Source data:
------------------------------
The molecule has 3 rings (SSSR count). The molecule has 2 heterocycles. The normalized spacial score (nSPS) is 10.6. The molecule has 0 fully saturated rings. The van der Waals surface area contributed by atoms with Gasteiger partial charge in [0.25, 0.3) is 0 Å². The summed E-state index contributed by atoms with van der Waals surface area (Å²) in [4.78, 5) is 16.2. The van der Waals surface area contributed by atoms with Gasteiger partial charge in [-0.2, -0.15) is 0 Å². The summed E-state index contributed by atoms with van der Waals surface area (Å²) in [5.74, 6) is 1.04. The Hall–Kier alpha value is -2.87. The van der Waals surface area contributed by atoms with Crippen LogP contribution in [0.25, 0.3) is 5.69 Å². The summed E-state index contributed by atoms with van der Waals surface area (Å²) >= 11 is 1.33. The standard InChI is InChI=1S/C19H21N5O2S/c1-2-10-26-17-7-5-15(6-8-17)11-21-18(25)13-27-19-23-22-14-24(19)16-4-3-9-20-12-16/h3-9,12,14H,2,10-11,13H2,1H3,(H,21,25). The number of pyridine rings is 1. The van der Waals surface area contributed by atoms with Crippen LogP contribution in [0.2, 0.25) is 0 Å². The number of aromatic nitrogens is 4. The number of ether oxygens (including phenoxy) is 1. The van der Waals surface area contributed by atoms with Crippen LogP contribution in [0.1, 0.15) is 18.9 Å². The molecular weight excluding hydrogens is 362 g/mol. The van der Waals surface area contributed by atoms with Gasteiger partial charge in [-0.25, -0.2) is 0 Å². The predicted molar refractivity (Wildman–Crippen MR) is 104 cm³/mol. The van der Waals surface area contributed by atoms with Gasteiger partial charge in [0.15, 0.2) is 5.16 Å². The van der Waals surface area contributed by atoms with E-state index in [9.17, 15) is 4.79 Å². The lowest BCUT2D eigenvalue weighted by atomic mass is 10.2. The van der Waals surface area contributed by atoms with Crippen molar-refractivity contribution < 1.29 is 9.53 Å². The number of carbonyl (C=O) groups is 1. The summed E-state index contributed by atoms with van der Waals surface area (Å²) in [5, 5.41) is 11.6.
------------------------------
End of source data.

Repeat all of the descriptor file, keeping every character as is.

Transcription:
The molecule has 3 rings (SSSR count). The molecule has 2 heterocycles. The normalized spacial score (nSPS) is 10.6. The molecule has 0 fully saturated rings. The van der Waals surface area contributed by atoms with Gasteiger partial charge in [0.25, 0.3) is 0 Å². The summed E-state index contributed by atoms with van der Waals surface area (Å²) in [4.78, 5) is 16.2. The van der Waals surface area contributed by atoms with Gasteiger partial charge in [-0.2, -0.15) is 0 Å². The summed E-state index contributed by atoms with van der Waals surface area (Å²) in [5.74, 6) is 1.04. The Hall–Kier alpha value is -2.87. The van der Waals surface area contributed by atoms with Crippen LogP contribution in [0.25, 0.3) is 5.69 Å². The summed E-state index contributed by atoms with van der Waals surface area (Å²) >= 11 is 1.33. The standard InChI is InChI=1S/C19H21N5O2S/c1-2-10-26-17-7-5-15(6-8-17)11-21-18(25)13-27-19-23-22-14-24(19)16-4-3-9-20-12-16/h3-9,12,14H,2,10-11,13H2,1H3,(H,21,25). The number of pyridine rings is 1. The van der Waals surface area contributed by atoms with Crippen LogP contribution in [0.2, 0.25) is 0 Å². The number of aromatic nitrogens is 4. The number of ether oxygens (including phenoxy) is 1. The van der Waals surface area contributed by atoms with Crippen LogP contribution in [0.1, 0.15) is 18.9 Å². The molecular weight excluding hydrogens is 362 g/mol. The van der Waals surface area contributed by atoms with Gasteiger partial charge in [-0.25, -0.2) is 0 Å². The predicted molar refractivity (Wildman–Crippen MR) is 104 cm³/mol. The van der Waals surface area contributed by atoms with Gasteiger partial charge in [0.15, 0.2) is 5.16 Å². The van der Waals surface area contributed by atoms with E-state index in [9.17, 15) is 4.79 Å². The lowest BCUT2D eigenvalue weighted by atomic mass is 10.2. The van der Waals surface area contributed by atoms with Crippen molar-refractivity contribution < 1.29 is 9.53 Å². The number of carbonyl (C=O) groups is 1. The summed E-state index contributed by atoms with van der Waals surface area (Å²) in [5, 5.41) is 11.6.